At Tuesday's April 9th Board of Supervisors meeting, the Board voted unanimously to adopt an urgency interim ordinance that established a temporary moratorium on the cultivation of industrial hemp for any purpose, including for commercial purposes or by "Established Agricultural Research Institutions." The Nevada County Community Development Agency and County Counsel recommended the ordinance due to many unknown conditions that exist at the state level, including a lack of regulations that address all aspects of the cultivation of industrial hemp .
Industrial hemp is defined as "a crop that is limited to types of the plant Cannabis sativa L. having no more than three-tenths of 1 percent (.3%) tetrahydrocannabinol (THC) contained in the dried flowering tops, whether growing or not; the seeds of the plant; the resin extracted from any part of the plant; and every compound, manufacture, salt, derivative, mixture, or preparation of the plant, its seeds or resin produced therefrom." This definition means that Cannabis and Industrial Hemp are nearly indistinguishable in the field – without laboratory testing for THC content, the two plants cannot be distinguished.
Cannabis and hemp present the same local challenges and could potentially require similar governance by the County even though they are regulated very differently by the state and federal government. With hemp, water usage and other environmental impacts may be similar to cannabis. Zoning and a fee structure for enforcement and services will have to be studied, and, if feasible, enacted.
Allowing the cultivation of industrial hemp, particularly prior to the adoption of reasonable regulations, may result in violations of the County's current and future regulations, interference with the County's ability to effectively regulate land use, and may be harmful to the welfare of the County and its residents, create a public nuisance, and threaten existing agricultural and other land uses and nearby property owners.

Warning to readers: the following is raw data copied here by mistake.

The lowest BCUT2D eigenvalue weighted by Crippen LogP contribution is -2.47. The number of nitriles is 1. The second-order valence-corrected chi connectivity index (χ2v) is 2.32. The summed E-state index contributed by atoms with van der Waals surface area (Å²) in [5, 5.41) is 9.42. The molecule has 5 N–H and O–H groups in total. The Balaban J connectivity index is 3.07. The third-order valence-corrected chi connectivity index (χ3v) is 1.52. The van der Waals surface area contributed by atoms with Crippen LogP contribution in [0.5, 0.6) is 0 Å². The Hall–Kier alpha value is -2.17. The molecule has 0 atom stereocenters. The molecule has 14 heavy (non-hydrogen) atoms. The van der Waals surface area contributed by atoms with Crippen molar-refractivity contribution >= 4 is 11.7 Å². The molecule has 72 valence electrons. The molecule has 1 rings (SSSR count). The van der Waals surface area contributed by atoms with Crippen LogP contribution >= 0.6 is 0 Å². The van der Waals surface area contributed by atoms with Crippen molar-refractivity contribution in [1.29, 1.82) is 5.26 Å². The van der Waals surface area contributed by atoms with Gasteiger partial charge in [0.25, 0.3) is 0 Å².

The California Office of Administrative Law (OAL) is expected to approve a registration process for Industrial Hemp this month, which will include a requirement for the applicant to register with the local County Agricultural Commissioner, submit a $900 registration fee to the California Department of Food and Agriculture, and provide additional information such as a legal description of site, G.P.S. coordinates, and whether the strain and species is certified as a hemp derivative.
The Community Development Agency recommended a temporary moratorium on this process until acreage and zoning restrictions for cannabis cultivation are agreed upon. An industrial hemp ordinance might then be developed, however, compatibility issues between industrial hemp and cannabis may need to be addressed.
The ordinance was adopted pursuant to Gov. Code 65858(b), which requires the item to return to the Board for further consideration within 45 days. The ordinance took effect immediately for an initial period of 45 days – at the end of the 45 days the Board may extend the interim ordinance for a total period not to exceed 2 years.